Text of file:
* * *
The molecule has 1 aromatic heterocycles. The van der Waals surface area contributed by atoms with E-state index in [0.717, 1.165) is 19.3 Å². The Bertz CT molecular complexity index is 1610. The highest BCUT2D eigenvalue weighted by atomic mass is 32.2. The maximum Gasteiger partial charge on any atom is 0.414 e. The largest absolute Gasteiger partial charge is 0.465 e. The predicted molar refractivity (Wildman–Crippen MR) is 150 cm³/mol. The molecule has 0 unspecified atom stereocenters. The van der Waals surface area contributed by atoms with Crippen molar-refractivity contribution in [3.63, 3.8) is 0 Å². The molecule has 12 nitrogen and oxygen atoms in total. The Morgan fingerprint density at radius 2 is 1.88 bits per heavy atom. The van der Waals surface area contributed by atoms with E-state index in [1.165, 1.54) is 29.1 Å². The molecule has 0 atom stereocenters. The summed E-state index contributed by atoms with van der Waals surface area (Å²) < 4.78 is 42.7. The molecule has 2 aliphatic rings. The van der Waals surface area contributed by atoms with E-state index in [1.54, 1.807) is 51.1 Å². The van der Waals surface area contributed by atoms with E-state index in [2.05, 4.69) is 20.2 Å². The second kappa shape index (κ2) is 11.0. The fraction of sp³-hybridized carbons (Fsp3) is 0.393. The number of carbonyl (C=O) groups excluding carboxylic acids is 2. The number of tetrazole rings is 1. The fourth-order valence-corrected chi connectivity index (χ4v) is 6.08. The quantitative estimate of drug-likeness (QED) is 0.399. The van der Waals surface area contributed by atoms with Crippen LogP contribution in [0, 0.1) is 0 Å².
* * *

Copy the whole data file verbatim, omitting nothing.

The molecule has 1 aromatic heterocycles. The van der Waals surface area contributed by atoms with E-state index in [0.717, 1.165) is 19.3 Å². The Bertz CT molecular complexity index is 1610. The highest BCUT2D eigenvalue weighted by atomic mass is 32.2. The maximum Gasteiger partial charge on any atom is 0.414 e. The largest absolute Gasteiger partial charge is 0.465 e. The predicted molar refractivity (Wildman–Crippen MR) is 150 cm³/mol. The molecule has 0 unspecified atom stereocenters. The van der Waals surface area contributed by atoms with Crippen molar-refractivity contribution in [3.63, 3.8) is 0 Å². The molecule has 12 nitrogen and oxygen atoms in total. The Morgan fingerprint density at radius 2 is 1.88 bits per heavy atom. The van der Waals surface area contributed by atoms with E-state index in [1.165, 1.54) is 29.1 Å². The molecule has 0 atom stereocenters. The summed E-state index contributed by atoms with van der Waals surface area (Å²) < 4.78 is 42.7. The molecule has 2 aliphatic rings. The van der Waals surface area contributed by atoms with E-state index in [1.54, 1.807) is 51.1 Å². The van der Waals surface area contributed by atoms with E-state index in [2.05, 4.69) is 20.2 Å². The second kappa shape index (κ2) is 11.0. The fraction of sp³-hybridized carbons (Fsp3) is 0.393. The number of carbonyl (C=O) groups excluding carboxylic acids is 2. The number of tetrazole rings is 1. The fourth-order valence-corrected chi connectivity index (χ4v) is 6.08. The quantitative estimate of drug-likeness (QED) is 0.399. The van der Waals surface area contributed by atoms with Crippen LogP contribution in [0, 0.1) is 0 Å².